S-100 protein is an astroglial protein in cytosol secreted by brain damage.[3],[4] As mentioned earlier, it can be investigated both in serum and CSF. However, easy and safe to measure from blood make it more useful than CSF. Many biochemical neuronal markers are associated with stroke such as neuron-specific enolase, glial fibric acidic protein (GFAP), and protein S-100B, which are elevated in many conditions of brain damage such as head trauma, cerebral hypoxia, cerebral bleeding, and ischemic stroke.[6],[7],[8] In our study, we investigated the correlation of S-100 protein level with the involved territory and size of infarct in 94 patients of acute stroke patients. Persson et al.[11] were the first to observed elevation of S-100 protein in two patients. Herrmann et al.[12] studied the comparison of serum S-100 protein and GFAP with the volume of lesion and neurological status at the time of discharge in acute stroke patients. Foerch et al.[13] studied the correlation of serum S-100 protein with acute MCA occlusion predict malignant course of infarction. Kenangil et al.[14] also studied the relation of S-100 protein to infarct size in MCA territory occlusion. No one studied the correlation of S-100 protein with multiple territories. Here is the first study which reports the association of single biochemical marker in blood in the acute stage of stroke with the involved territory. By this study, we can also predict the involved territory and size of the lesion. Büttner et al.[15] studied serum S-100 protein levels after MCA infarctions in relation to clinical data and prognosis. The studies which have been done earlier associated with MCA territory only; the present study is the first which correlates the S-100 protein with territorial involvement other than MCA only. Kumar et al.[16] studied serum S-100 protein level was more significantly higher in the ischemic group than hemorrhage and transient ischemic attack group and highest in expired patients. They studied the role of S-100 protein as a co-predictor of outcome in patients with acute stroke.

In our study, we evaluated the infarction in multiple territories and divided them into four groups according to their size and involved territory. In our study, S-100 protein level was significantly higher and maximum in multiple territory involvements (4.04 ± 3.4) followed by MCA (0.991 ± 1.2), PCA (0.754 ± 0.85), and ACA (0.51 ± 0.66) infarct, which indicate that S-100 level increases with infarct size and involvement of territories. There are no studies in the literature, relating S-100 level with territorial involvement. Involvement of multiple territory leads to larger size of the lesion; hence, there is high level of S-100 protein. Size of the lesion was confirmed by brain imaging. Thus, S-100 protein directly correlated to involved territory, infarct size, and clinical prognosis, calculated by NIHSS score on admission and modified Rankin scale score on discharge.[9],[10] We divided MCA territory in our study to stump MCA (cortical) and lenticulostriate branches (subcortical). With stump MCA involvement, the S-100 levels were high indicating involvement of large area of the brain, whereas in the lenticulostriate branches of MCA, PCA, and ACA, the S-100 levels were low indicating smaller size of the infarct. Similar levels were found in the study of Kenangil et al.,[14] who found that size of infarct in MCA territory correlated with levels of S-100 protein. Patients with large MCA infarctions had the highest serum S-100 levels and their short- and long-term prognosis was the worst. Similar report was presented by Büttner et al.[15]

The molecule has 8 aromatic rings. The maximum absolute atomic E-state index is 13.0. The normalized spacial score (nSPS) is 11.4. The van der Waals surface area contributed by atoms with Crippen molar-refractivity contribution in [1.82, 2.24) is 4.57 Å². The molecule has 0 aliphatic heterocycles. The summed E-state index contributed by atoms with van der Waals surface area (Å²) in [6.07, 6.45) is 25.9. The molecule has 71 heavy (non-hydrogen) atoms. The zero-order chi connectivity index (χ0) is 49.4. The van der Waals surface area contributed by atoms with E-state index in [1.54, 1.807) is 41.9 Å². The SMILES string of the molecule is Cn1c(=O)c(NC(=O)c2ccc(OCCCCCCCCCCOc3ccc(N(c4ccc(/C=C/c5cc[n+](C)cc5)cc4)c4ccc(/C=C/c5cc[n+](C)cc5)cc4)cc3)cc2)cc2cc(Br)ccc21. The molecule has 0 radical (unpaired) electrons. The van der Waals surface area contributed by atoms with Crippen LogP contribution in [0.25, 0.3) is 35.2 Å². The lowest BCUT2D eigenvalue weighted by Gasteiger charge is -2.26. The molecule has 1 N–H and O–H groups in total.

Conclusion



Finally, we conclude that serum S-100 B measurement can be used as an early marker of brain damage. It is correlated with the size of the lesion not only with MCA infarctions but also with PCA and ACA.

S-100 protein level correlated with the severity by NIHSS which was maximum in multiple territory involvements.

Limitation

The limitation of this study was the volume of infarct size which was not included in this study.

This study only improves the diagnosis of stroke and severity of patients. Thus, by S-100 protein level, we can only predict the involved branch, with high sensitivity and low specificity.

Financial support and sponsorship

Nil.

Conflicts of interest

There are no conflicts of interest.